Using the events that happen during the night compared to the day. At night monsters come out, during the day they burn up in the sunlight.

When you place fire too close to a wood structure, they will catch on fire.

When you click on a door, the door opens.

These are just a few examples.


#10

Events are actions that causes something to happen. I would use video games to teach events; especially since students are so familiar with video games.


#11

With kindergarten, first, and second grade students we discuss situations in their own lives where events (or triggers) cause them or people they know) to do something. The phone rings, so they answer it. The playground bell rings, so they line up. They are sick, so they stay home from school.
Then we talk about things they do on their iPads that cause certain actions to take place. Taps, and scrolls, and pinches all cause something to happen. How do they happen? Someone wrote a program that we can’t see, to make those events trigger something.


#12

I agree that using video games is a great way cover the concepts of events with students.


#13

I like the video shown for code.org. It makes an instant connection in the minds of the students. It’s something they seem to grasp quickly, especially the video game players, and they can’t wait to jump into Flappy Bird on code.


#14

i think Events are everywhere and there are so many things that we can do with them:
my idea is basically creating my own game where the students are the players :wink: . when Student A does this Student B does that …etc . kind like Simon says .


#15

I think events are best taught in conjunction with cause/effect comprehension skills in reading.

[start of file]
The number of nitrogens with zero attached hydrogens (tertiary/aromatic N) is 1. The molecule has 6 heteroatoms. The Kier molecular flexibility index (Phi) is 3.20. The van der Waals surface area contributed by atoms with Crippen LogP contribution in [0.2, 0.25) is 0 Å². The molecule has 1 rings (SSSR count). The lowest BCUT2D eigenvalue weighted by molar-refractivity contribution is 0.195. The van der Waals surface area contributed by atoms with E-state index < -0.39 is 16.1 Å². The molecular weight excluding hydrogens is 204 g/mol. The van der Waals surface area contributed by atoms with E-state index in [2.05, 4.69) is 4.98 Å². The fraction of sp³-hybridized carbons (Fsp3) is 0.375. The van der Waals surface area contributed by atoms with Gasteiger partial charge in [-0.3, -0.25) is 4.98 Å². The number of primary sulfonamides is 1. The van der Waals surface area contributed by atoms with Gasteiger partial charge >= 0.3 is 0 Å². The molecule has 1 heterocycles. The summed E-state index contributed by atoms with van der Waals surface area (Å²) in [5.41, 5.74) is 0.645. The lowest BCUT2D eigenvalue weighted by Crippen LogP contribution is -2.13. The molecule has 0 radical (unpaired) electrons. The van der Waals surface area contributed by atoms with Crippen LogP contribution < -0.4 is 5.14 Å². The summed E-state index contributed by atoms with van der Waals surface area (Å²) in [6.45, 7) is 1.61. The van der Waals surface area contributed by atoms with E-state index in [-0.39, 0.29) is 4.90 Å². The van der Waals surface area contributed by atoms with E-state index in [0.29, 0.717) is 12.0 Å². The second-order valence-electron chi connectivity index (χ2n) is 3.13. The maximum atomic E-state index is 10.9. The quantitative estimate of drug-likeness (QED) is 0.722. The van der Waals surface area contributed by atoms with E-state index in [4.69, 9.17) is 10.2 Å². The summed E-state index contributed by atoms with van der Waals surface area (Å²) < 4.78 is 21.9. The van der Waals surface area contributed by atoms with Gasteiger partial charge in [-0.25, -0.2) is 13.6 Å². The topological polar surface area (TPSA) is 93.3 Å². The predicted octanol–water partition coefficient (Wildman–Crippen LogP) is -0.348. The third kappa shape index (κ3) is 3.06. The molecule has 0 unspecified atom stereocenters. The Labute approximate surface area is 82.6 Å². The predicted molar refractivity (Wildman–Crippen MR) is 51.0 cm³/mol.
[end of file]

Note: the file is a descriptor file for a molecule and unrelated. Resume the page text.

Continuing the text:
#16

I’m wondering how I can use events in video games to make a connection with different literacy mnemonics.


#17

Last year, I used point and click scumm games like Maniac Mansion, Curse of Monkey Island or Full Throttle (my favorite…jejeje), my students really enjoyed the stories and after the games they had to write and explain the events that they enjoyed through the game.
I tried to teach events with a song cause I also love music but it didn’t have the same effect.
Also we played with the virtual game control, students assigned events to each button, and the whole classroom had to act out the actions, it was really fun.


#18

For primary students, the example of raising a hand to get the teacher to call upon you will work well. Another idea is the whistle in a gym, or clapping hands 3 times to get students to listen. All of these can be used to explain an event in coding.


#19

I ask them how computer works, what happens when they click left mouse key and what happens when they click right.


#20

I use the tiles on the hallway floor to teach beginning coding. Students have to listen to my commands and perform them. We draw squares and triangles with our bodies. In order to enter the classroom, they have to move forward in a line until they come to the door. When they enter the threshold, they become a coder and must report to their chair.